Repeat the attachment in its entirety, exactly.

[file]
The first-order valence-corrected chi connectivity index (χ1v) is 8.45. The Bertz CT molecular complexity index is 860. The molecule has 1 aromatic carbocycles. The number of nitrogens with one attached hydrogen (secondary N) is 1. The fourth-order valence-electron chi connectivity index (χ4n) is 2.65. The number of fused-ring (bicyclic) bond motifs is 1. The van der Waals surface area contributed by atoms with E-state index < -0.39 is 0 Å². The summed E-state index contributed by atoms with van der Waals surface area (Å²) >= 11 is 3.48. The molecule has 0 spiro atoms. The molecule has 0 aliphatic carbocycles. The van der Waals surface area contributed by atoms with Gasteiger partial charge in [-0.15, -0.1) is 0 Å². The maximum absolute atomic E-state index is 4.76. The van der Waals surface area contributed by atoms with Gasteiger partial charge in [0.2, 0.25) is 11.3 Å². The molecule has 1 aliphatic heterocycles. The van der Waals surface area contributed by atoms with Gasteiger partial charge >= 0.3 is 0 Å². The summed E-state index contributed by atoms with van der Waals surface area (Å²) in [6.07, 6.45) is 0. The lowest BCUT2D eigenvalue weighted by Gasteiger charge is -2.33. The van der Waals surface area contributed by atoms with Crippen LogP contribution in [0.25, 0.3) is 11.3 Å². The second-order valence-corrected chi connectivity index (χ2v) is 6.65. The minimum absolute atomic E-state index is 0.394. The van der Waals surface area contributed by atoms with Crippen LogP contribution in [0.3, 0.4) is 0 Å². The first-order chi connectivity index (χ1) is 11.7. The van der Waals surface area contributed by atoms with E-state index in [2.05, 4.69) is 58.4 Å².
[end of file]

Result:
The first-order valence-corrected chi connectivity index (χ1v) is 8.45. The Bertz CT molecular complexity index is 860. The molecule has 1 aromatic carbocycles. The number of nitrogens with one attached hydrogen (secondary N) is 1. The fourth-order valence-electron chi connectivity index (χ4n) is 2.65. The number of fused-ring (bicyclic) bond motifs is 1. The van der Waals surface area contributed by atoms with E-state index < -0.39 is 0 Å². The summed E-state index contributed by atoms with van der Waals surface area (Å²) >= 11 is 3.48. The molecule has 0 spiro atoms. The molecule has 0 aliphatic carbocycles. The van der Waals surface area contributed by atoms with Gasteiger partial charge in [-0.15, -0.1) is 0 Å². The maximum absolute atomic E-state index is 4.76. The van der Waals surface area contributed by atoms with Gasteiger partial charge in [0.2, 0.25) is 11.3 Å². The molecule has 1 aliphatic heterocycles. The van der Waals surface area contributed by atoms with Gasteiger partial charge >= 0.3 is 0 Å². The summed E-state index contributed by atoms with van der Waals surface area (Å²) in [6.07, 6.45) is 0. The lowest BCUT2D eigenvalue weighted by Gasteiger charge is -2.33. The van der Waals surface area contributed by atoms with Crippen LogP contribution in [0.25, 0.3) is 11.3 Å². The second-order valence-corrected chi connectivity index (χ2v) is 6.65. The minimum absolute atomic E-state index is 0.394. The van der Waals surface area contributed by atoms with Crippen LogP contribution in [0.3, 0.4) is 0 Å². The first-order chi connectivity index (χ1) is 11.7. The van der Waals surface area contributed by atoms with E-state index in [2.05, 4.69) is 58.4 Å².